On the plantations that I know, deer hunting on Christmas Day is as natural as a Christmas tree, or kissing one’s sweetheart under the mistletoe.

After breakfast we gather on the plantation porch, and I smell the yellow jasmine that is tossing her saffron showers up the tall white columns. In the flower garden two red roses are blooming. In the wild orange trees beside the house myriads of robins, cedar waxwings, and a few wood-thrushes are having their Christmas breakfast. A hale, dewy wind breathes from the mighty pine forest.

The whole landscape, though bathed in sunshine, is still fresh with the beauty of the morning. Now the negro hunters come ’round the side of the house, leading our horses, and followed by a pack of hounds. A rather motley crew they are, I think, for few plantations can boast of full-blooded stag-hounds; but they know their business. What they lack in appearance they supply in sagacity.

There is, I suppose, no grander sport in the whole world than riding to hounds after deer; and this is a sport typical of a plantation Christmas. It is almost a religious rite, and it never fails to supply the most thrilling entertainment for visitors. Indeed, I do not know exactly what the rural South would do without deer hunting as a diversion. Even in the cities, when distinguished guests arrive, the primary entertainment always provided is a stag hunt.

Nor is such a matter at all difficult to arrange. A city like Charleston is full of experts in this fascinating lore; and these nimrods are ever ready to leave all else to follow the deer. During the Great War, when many notable officials were in Charleston, they were exceedingly diverted by this practice of deer hunting. It seemed to take them centuries back, to the time when the cavaliers of Shakespeare’s time rode to hounds in the New Forest, in Sherwood, and in Windsor. In the coastal country, deer are, and have always been, plentiful; and I believe that they are so used to being hunted that they are inured to the surprise and the rigor of it.

Soon we are astride our mounts, turning them down the live-oak avenue toward the deep pinelands. As we ride down the sandy road, we are on the lookout for deer tracks; and these are crossing and recrossing the damp road. The negro hunters who have charge of the pack have to use all their powers of elocution to persuade the hounds not to make a break after certain hot trails. The horses seem to know and to enjoy this sport as well as the men and the dogs do. No horse can be started more quickly or stopped more abruptly than one trained to hunt in the woods.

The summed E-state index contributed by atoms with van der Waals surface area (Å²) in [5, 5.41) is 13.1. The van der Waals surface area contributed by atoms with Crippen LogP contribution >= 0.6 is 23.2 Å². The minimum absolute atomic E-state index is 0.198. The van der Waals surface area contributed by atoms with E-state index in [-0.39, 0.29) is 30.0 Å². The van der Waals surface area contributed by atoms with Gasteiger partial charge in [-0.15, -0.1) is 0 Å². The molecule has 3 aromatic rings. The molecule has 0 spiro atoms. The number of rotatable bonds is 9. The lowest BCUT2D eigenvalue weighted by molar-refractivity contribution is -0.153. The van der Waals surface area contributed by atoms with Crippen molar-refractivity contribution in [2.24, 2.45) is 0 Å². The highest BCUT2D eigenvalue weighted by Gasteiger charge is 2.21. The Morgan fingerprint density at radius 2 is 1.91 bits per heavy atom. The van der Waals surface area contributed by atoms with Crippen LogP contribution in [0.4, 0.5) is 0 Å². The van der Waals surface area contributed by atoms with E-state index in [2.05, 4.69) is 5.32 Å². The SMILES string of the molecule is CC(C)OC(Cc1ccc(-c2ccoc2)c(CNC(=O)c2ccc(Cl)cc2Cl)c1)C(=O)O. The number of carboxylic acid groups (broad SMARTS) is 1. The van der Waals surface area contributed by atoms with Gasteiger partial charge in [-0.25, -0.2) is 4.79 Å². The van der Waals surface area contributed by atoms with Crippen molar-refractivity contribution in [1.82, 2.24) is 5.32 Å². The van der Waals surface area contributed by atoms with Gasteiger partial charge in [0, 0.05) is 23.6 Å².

We start a stag in the Crippled Oak Drive, and for miles we race him; now straight through the glimmering pinelands, sun-dappled and still; now through the eerie fringes of the ocean, an inviolate sanctuary, made so by the riotous tangle of greenery; now he heads for the river; and we race down the broad road to cut him off—down the very same stretch of road that in Revolutionary days the planters of the neighborhood used as a racetrack.

There is a stretch of three miles, perfectly straight and level, broad, and lying a little high. Down this we course. But the crafty buck doubles and heads northward for the sparkleberry thickets of the plantation. I race forward to a certain stand, and just as I get there, he almost jumps over me!

The dogs are far behind; and the stag gives the appearance of enjoying the race. Away he sails, his stiffly erect, snowy tail flushing high above the bay-bushes. I await the arrival of the dogs, and soon they come clamoring along. I slip from my horse and lead him into the bushes. I love to watch running hounds when they do not observe me. They always run with more native zest and sagacity when they are going it alone.

A rather common dog, of highly doubtful lineage, is in the lead. The aristocrats come last. I am always amused over the manner in which full-blooded hounds perform the rite of trailing. This business is a religion with them. They do not bark, or do anything else so banal and bourgeois; they make deep-chested music, often pausing in the heat of a great race to throw their heads heavenward and vent toward the sky perfect music. Their running is never pell-mell.

A good hound is a curious combination of the powers of genius: he is Sherlock Holmes in that he works out infallibly the mazy trail; he is Lord Chesterfield in that he does all things in a manner becoming a gentleman; and he is a grand opera star, full of amazing music.